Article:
For me the language was the biggest obstacle, but once you learn it “Alles komt goed” (Everything will be alright). From my experience, people here are direct and open to talk about anything and they expect you to be like that somehow. For me, what really helped was being honest and realistic over what I did and did not know, going with the flow and being open to learn when I had the chance. At some point everything comes back to you, and you will be able to make major improvements in your life.

11. What are the benefits of working abroad in your professional and personal life?

In my job, the stability and the opportunity to keep growing and learning.  Also, the possibility to work in a recognised profession with a manageable workload and the possibility to have a healthy work-life balance.

Netherlands

12. How’s your life in the Netherlands? What do you do in your free time?

I’m very occupied. I really like the independence and freedom but at the same time the stability and safeness in your daily life. In my free time I like to visit friends, go explore new parts of the country, exercise, going for a hike… There is always something to do, the opportunities are endless.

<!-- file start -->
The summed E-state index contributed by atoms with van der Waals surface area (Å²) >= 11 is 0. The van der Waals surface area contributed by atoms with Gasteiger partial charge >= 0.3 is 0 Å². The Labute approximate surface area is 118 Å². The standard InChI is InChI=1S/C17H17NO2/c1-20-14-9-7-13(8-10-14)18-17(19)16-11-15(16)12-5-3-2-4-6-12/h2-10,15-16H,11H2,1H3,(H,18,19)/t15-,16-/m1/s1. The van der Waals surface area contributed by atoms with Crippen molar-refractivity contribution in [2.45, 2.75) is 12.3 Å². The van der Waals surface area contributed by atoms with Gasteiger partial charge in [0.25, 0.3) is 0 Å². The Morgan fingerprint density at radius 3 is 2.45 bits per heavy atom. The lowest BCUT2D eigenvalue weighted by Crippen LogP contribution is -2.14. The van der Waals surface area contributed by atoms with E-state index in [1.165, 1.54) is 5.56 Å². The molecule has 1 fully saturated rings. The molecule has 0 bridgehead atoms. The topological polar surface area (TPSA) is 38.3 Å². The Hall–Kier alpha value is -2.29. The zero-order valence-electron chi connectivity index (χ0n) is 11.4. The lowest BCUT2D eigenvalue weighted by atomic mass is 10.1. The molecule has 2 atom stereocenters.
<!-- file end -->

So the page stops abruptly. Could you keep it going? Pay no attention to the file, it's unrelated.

13. What do you like the most from the Netherlands?

I really like the open-mindset and the welcoming feeling, also the multiculturalism mixes with tradition and values. In the Netherlands, I have found myself, you have the chance to be who you truly are.

14. What are your future goals in the nursing field in the Netherlands?

My goals are to keep learning and improving as much as possible so that I can become specialized in the future.

Message

15. What message do you have for future nurses that are considering working abroad?

I would say: Go for it, take the chance!  If you are considering working abroad this is a really good program to get started. You get to learn the language, you get a job, you get support during this adventure and get to know amazing people that share your interesses.  Although this is a big change in your life, you really need to be realistic about what you expect. If you take the step, just remember to be patient, respectful and openminded. This has helped me a lot.

Are you a nurse interested in knowing what it is like to work in the Netherlands?

At EMTG we are happy to share with you the job opportunities that are available to you.  If you have an adventurous soul like Ana, then perhaps you may be interested to advance your career and gain more personal and professional growth abroad. You can contact your local recruiter and follow our social media channels to learn more about the EMTG program.